Amino acids are the organic compounds that make up proteins. Proteins are the building components of all living cells. All amino acids are made of the same fundamental elements: carbon, hydrogen, oxygen, nitrogen and sometimes sulfur. The basic atomic structure of an amino acid is shown in the picture above. There are nearly 80 amino acids that exist in nature, but only 20 of these amino acids are used by the human body to make proteins.
The human body is able to produce only 12 of the 20 amino acids it needs to survive, according to Dr Elson Haas, author of "Staying Healthy with Nutrition." The eight amino acids that cannot be produced by the body, called essential amino acids, must be obtained in the diet. Amino acids are not stored in the body so if these essential amino acids are not provided in the diet the body will become protein deficient.
All proteins are composed of chains of amino acids. The sequence and type of amino acids in a protein determine a protein's function. Proteins are vital for every biological function and therefore amino acids are equally important. Proteins are made continuously in the body, and the body has a constant need for amino acids to create these proteins. Amino acids are also found free in the body, functioning mostly as chemical messengers.
The structure of an amino acid is a carbon atom bound to a hydrogen atom, an amino group (NH2), a carboxyl group (COOH) and any variety of side chains, termed an R-group. This R-group can vary greatly between amino acids. It is this R-group portion of the amino acid that determines the chemical properties of an amino acid. This R-group can be as simple as the hydrogen atom in glycine or as complex as the aromatic ring found in tyrosine.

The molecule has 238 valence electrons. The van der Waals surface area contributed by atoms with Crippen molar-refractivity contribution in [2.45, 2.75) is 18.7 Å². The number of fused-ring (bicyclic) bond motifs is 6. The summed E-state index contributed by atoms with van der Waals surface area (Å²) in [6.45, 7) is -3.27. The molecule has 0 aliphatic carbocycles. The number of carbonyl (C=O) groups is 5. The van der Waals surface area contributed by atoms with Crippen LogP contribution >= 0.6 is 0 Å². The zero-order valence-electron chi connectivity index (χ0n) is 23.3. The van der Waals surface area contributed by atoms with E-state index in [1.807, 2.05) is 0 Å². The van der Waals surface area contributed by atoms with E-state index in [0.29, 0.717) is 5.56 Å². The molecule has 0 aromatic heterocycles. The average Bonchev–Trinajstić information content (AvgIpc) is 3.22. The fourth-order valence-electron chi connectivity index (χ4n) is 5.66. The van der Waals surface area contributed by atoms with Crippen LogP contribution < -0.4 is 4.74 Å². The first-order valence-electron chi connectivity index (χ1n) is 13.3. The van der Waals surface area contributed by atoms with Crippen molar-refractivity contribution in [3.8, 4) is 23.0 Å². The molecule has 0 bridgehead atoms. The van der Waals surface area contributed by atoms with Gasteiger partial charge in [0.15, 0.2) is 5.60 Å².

If the eight essential amino acids are not consumed in sufficient quantities, the body is unable to produce protein. As a result of this deficiency the body may not be able to utilize non-essential amino acids and these amino acids are excreted by the body in the form of urea and creatinine. Amino acid deficiencies are more likely to occur in individuals with severe malnourishment, nutritional absorbency issues or restricted diets such as vegetarianism.
There are many diseases that can result if there is an error in the amino acid sequence. Sickle cell anemia, for example, occurs from an error in the amino acid sequence of the hemoglobin molecule. This error causes hemoglobin molecules, which carry oxygen in the blood, to become deformed and block blood vessels. Other diseases, such as phenylktonuria and maple syrup urine disease, result from the body's inability to metabolize amino acids.